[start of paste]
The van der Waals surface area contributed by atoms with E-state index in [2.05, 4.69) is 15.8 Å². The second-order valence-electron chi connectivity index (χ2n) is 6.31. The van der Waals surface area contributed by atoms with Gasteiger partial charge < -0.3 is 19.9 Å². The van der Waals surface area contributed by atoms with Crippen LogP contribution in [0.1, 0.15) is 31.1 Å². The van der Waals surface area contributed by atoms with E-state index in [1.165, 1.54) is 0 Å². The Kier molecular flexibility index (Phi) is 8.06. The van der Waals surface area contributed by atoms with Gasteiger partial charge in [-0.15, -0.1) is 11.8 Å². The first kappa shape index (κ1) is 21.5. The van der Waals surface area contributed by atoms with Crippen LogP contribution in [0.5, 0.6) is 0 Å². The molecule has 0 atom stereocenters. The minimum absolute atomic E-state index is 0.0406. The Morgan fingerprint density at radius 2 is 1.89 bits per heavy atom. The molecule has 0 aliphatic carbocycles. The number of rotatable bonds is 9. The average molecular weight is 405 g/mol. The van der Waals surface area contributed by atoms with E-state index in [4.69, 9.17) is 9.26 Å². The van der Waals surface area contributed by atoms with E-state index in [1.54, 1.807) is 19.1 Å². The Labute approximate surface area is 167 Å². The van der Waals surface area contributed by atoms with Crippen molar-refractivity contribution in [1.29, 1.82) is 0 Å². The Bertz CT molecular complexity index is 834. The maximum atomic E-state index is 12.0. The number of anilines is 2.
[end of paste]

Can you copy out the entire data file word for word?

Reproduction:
The van der Waals surface area contributed by atoms with E-state index in [2.05, 4.69) is 15.8 Å². The second-order valence-electron chi connectivity index (χ2n) is 6.31. The van der Waals surface area contributed by atoms with Gasteiger partial charge < -0.3 is 19.9 Å². The van der Waals surface area contributed by atoms with Crippen LogP contribution in [0.1, 0.15) is 31.1 Å². The van der Waals surface area contributed by atoms with E-state index in [1.165, 1.54) is 0 Å². The Kier molecular flexibility index (Phi) is 8.06. The van der Waals surface area contributed by atoms with Gasteiger partial charge in [-0.15, -0.1) is 11.8 Å². The first kappa shape index (κ1) is 21.5. The van der Waals surface area contributed by atoms with Crippen LogP contribution in [0.5, 0.6) is 0 Å². The molecule has 0 atom stereocenters. The minimum absolute atomic E-state index is 0.0406. The Morgan fingerprint density at radius 2 is 1.89 bits per heavy atom. The molecule has 0 aliphatic carbocycles. The number of rotatable bonds is 9. The average molecular weight is 405 g/mol. The van der Waals surface area contributed by atoms with E-state index in [4.69, 9.17) is 9.26 Å². The van der Waals surface area contributed by atoms with E-state index in [1.54, 1.807) is 19.1 Å². The Labute approximate surface area is 167 Å². The van der Waals surface area contributed by atoms with Crippen molar-refractivity contribution in [1.29, 1.82) is 0 Å². The Bertz CT molecular complexity index is 834. The maximum atomic E-state index is 12.0. The number of anilines is 2.